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Wang Shu, Wary of the New

At a time when China was bursting with an urge to cover buildings in shimmering silver and gray, Wang Shu, the first Chinese winner of the Pritzker Prize, was an architect who felt that changing tastes didn’t have to mean changing one’s sense of history.

In the 1990s, China went all-in for large-scale construction. Wang and his wife Lu Wenyu, also an architect, instead decided to lead a reclusive life in Hangzhou, in China’s Zhejiang province, famous for its landscape and history as a cultural center. The couple taught at the Chinese Academy of Fine Arts and built a garden in their fifty-square-meter home.

A professor in his department during his undergraduate days at Southeast University said, “Whenever you walked through the corridor, we all felt you weren’t a person walking there but a knife, a knife that brought with it cold wind. Everyone unconsciously avoided you.” In his sophomore year, he publicly announced to the teachers that no one could teach him. In his junior year, he read Immanuel Kant’s Prolegomena to Any Future Metaphysics until it was dog-eared. At twenty-four years of age, he penned a long article titled “The Crisis of Contemporary Chinese Architecture,” which criticized everyone from Liang Sicheng, a seminal figure in China’s modern architecture, to his own teachers. At his thesis defense, he announced, “China has an architect and a half. I’m one, and my teacher Ji Kang is the half.” His thesis passed unanimously, but Wang ultimately failed to get his degree.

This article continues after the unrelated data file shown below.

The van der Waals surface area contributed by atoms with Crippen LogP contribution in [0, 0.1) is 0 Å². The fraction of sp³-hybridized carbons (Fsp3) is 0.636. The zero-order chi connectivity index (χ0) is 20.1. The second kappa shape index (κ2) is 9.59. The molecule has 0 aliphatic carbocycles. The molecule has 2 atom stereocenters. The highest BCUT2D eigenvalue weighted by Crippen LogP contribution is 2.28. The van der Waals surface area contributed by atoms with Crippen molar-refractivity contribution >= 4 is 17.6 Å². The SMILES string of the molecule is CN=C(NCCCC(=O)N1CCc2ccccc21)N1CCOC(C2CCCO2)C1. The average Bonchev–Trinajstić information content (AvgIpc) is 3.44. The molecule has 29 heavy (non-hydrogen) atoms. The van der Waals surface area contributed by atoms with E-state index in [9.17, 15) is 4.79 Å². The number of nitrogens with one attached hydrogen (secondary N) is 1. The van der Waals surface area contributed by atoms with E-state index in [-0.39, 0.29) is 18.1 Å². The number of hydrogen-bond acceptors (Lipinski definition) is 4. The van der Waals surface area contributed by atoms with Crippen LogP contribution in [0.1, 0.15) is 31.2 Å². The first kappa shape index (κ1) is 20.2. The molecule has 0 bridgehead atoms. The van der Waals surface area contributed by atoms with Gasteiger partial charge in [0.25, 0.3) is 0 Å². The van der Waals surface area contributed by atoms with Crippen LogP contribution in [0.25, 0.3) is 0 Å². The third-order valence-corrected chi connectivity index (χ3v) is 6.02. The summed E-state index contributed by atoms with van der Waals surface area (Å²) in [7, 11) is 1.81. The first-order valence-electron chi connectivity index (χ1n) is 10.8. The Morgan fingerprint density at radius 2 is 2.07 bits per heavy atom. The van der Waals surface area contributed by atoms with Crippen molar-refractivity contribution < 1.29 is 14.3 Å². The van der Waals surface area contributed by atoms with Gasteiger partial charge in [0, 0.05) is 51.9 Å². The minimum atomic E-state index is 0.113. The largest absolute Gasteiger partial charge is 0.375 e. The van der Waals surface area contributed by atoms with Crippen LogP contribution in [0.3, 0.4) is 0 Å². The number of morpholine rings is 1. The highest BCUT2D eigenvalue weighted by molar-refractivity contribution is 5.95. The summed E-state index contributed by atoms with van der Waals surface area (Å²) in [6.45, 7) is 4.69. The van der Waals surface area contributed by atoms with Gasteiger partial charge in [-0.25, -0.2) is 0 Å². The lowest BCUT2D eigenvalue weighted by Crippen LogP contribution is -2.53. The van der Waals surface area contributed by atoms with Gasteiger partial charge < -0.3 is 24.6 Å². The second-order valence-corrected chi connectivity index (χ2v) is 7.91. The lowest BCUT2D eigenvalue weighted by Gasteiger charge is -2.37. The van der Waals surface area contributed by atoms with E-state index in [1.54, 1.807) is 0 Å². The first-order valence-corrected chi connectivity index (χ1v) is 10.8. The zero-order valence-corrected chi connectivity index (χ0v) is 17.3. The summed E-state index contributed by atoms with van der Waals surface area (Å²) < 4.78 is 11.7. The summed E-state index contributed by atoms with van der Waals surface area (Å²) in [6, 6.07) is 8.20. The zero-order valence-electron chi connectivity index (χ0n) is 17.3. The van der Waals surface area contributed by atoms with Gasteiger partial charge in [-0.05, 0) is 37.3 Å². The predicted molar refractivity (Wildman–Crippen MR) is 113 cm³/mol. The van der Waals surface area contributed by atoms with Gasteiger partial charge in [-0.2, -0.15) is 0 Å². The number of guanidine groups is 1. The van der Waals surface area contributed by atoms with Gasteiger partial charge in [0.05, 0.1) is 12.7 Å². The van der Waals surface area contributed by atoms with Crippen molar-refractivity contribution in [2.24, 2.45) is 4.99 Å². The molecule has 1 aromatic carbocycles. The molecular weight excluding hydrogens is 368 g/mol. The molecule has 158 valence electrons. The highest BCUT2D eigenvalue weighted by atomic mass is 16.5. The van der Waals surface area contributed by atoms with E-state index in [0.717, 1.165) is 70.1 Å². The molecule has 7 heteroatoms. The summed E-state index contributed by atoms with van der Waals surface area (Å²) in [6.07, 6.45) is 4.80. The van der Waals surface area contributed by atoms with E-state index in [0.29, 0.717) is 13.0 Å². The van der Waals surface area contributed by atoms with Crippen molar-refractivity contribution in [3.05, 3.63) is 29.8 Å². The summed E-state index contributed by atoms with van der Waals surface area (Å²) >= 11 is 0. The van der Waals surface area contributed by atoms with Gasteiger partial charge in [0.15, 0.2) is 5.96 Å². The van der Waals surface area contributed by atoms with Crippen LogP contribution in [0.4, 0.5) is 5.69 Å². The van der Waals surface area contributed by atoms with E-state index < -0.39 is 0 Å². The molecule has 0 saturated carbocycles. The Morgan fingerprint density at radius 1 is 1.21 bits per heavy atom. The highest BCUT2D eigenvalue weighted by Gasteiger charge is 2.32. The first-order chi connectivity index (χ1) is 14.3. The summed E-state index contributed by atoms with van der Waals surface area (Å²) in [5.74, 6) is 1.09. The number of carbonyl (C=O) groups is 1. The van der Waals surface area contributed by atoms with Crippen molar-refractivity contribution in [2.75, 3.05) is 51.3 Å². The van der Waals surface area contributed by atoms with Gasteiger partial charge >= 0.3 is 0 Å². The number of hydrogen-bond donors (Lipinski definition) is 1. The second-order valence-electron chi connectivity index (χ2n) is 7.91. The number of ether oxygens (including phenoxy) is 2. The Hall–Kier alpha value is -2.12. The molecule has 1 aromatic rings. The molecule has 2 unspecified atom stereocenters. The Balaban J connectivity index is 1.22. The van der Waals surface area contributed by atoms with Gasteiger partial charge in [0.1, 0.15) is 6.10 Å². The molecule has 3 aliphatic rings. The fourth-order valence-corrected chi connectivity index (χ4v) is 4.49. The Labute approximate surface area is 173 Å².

In the summer of 2000, Wang completed his doctoral studies at the prestigious Tongji University, known for its top-ranking architecture program. The university, breaking its own rules, asked Wang to stay and teach, but he turned down the offer, deciding to become a teacher at the China Academy of Fine Arts.

Eleven years later, Wang, an honorary chair professor of Harvard University Graduate School of Design, recalled, “For me, Shanghai is not China, but Hangzhou is probably qualified to represent the uniqueness of China. My return to Hangzhou was a return to China.” Wang said that his response to being an architect was not to use outside or Western concepts, but to use things rooted locally to bring back the landscape-architectural system that once covered all of China.

Based on his architectural concepts and works including the China Academy of Art Xiangshan Campus, the Ningbo Museum in Zhejiang province, and the Suzhou University Wenzheng College Library in Jiangsu province, the forty-nine-year-old Wang in February received the Pritzker Architectural Prize, the “Nobel Prize of architecture.” He became only the second person of Chinese descent to win the prize. I.M. Pei was the first in 1983.

In the past, Wang won several other major international awards including the Venice Architecture Biennale Special Honor Award, the Schelling Architectural Practice Award in Germany, and the France School of Architecture Gold Medal.

Lord Peter Palumbo, chairman of the Pritzker selection committee, commented for the committee by saying China’s urbanization in recent years has set off a debate over whether architecture should be rooted in tradition or should look to the future. Wang’s works, he said, like any great buildings, transcended this debate. They are timeless works, he said, deeply rooted in context, and yet universal.